All Things Considered
All Things Considered
Monday, June 11, 2012

Minnesota Public Radio Stories


National Public Radio Stories

  • It's A 'Victory,' Not A Bailout, Spain's Leader Says
    But most Spaniards don't buy that. With its banks ailing, the country becomes the fourth eurozone member to get a financial rescue. But there are still plenty of skeptics who question whether it will work.
  • Initial Relief Over Spain's Bailout Fades To Worry
    Financial markets did not show much enthusiasm for the European Union's plan to rescue Spanish banks. While stock markets across Europe managed to hang on to small gains, the interest rate Spain has to pay to borrow actually went up.
  • Obama, Romney Campaigns Taking 'See What Sticks' Approach To Web Videos
    Presidential campaigns can easily churn out a new Web video every day — and they often do. But instead of repeating the same thing over and over, they're using a strategy that commercial advertisers use online — making constant variations to see what spurs a reaction.
  • Lebanese Fear Spillover Violence From Syria
    Kidnappings and killings related to the upheaval in neighboring Syria are on the rise in Lebanon. Similar attacks in Turkey sparked a major objection. But Lebanon's complicated history with Syria — and Lebanon's divided population — means it's not as easy for Beirut to take action.
  • Minority Alawites Like Assad Dominate In Syria
    Throughout the uprising in Syria, President Bashar Assad has been able to count on strong support in own sect, the Alawites. But recent reports suggest that a small but growing number of Alawites are abandoning Assad. Melissa Block speaks with Steven Heydemann, senior adviser for Middle East Initiatives at the United States Institute of Peace, about who the Alawites are and how they came to rule Syria.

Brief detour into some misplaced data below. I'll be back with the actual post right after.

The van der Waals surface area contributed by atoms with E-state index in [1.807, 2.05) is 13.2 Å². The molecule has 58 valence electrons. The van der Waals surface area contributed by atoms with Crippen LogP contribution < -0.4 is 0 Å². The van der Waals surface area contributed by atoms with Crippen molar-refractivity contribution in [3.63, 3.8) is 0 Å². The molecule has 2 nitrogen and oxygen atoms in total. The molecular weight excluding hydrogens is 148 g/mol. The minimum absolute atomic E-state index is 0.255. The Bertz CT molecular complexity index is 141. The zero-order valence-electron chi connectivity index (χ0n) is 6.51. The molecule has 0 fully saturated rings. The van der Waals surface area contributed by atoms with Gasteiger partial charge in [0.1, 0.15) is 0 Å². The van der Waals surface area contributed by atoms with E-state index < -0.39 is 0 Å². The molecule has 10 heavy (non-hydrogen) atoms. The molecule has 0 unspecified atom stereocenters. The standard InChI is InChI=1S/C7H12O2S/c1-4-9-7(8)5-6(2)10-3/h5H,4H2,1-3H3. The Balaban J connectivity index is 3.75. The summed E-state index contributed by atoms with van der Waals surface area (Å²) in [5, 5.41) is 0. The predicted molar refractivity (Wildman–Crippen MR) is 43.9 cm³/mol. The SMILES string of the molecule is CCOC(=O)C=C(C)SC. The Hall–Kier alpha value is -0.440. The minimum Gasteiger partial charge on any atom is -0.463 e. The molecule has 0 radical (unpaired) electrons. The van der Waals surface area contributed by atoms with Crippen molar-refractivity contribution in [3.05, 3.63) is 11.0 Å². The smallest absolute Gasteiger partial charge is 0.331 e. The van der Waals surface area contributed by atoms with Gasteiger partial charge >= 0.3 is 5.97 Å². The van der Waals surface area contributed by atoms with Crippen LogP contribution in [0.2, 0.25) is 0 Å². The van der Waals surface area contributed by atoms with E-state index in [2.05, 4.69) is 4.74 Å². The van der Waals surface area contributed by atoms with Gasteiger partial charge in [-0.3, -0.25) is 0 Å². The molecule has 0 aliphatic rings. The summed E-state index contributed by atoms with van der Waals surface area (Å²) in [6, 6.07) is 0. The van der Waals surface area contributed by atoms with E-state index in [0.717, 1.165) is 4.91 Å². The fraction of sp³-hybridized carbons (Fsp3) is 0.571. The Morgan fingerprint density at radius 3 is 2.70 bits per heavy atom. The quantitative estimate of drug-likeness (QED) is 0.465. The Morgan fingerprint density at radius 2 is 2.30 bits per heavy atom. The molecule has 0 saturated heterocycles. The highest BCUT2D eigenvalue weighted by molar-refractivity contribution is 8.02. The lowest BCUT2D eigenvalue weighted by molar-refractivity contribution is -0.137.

• Opening Statements Paint Two Pictures Of Sandusky
    Opening statements began today in the trial of Jerry Sandusky, a former Penn State football coach accused of molesting children. Prosecutors portrayed Sandusky as a "serial pedophile" while the defense portrayed him as a victim. Joel Rose talks to Audie Cornish about the trial.
  • In Giffords' District, It's Former Foe Vs. Former Aide
    Tuesday's special election in Arizona will fill the House seat that Gabrielle Giffords is leaving. On one side is Giffords' opponent from 2010; on the other is her former top aide, who was also hurt in the shooting rampage that wounded the congresswoman and killed six others.
  • Judging Controversy Dogs New Welterweight Champ
    Audie Cornish talks with Kevin Iole, boxing columnist for Yahoo Sports, about the controversial scoring of the Timothy Bradley and Manny Pacquiao boxing match in Las Vegas over the weekend.
  • Non-English Speakers Cause Crunch In Nev. Courts
    The number of people in Nevada who aren't fluent English speakers jumped 49 percent between 2000 and 2010, according to census data. And with that increase, comes a growing demand for language services in Nevada courtrooms. Yet state courts are dealing with severe budget cuts. That fiscal reality means the Clark County Public Defender's office can only afford to have one Spanish interpreter on staff.
  • Sidi Touré And The Sonic Heritage Of The Sahara
    When Touré plays and sings on his new album, you can feel him channeling ancient folklore through the modern filter of an acoustic guitar.

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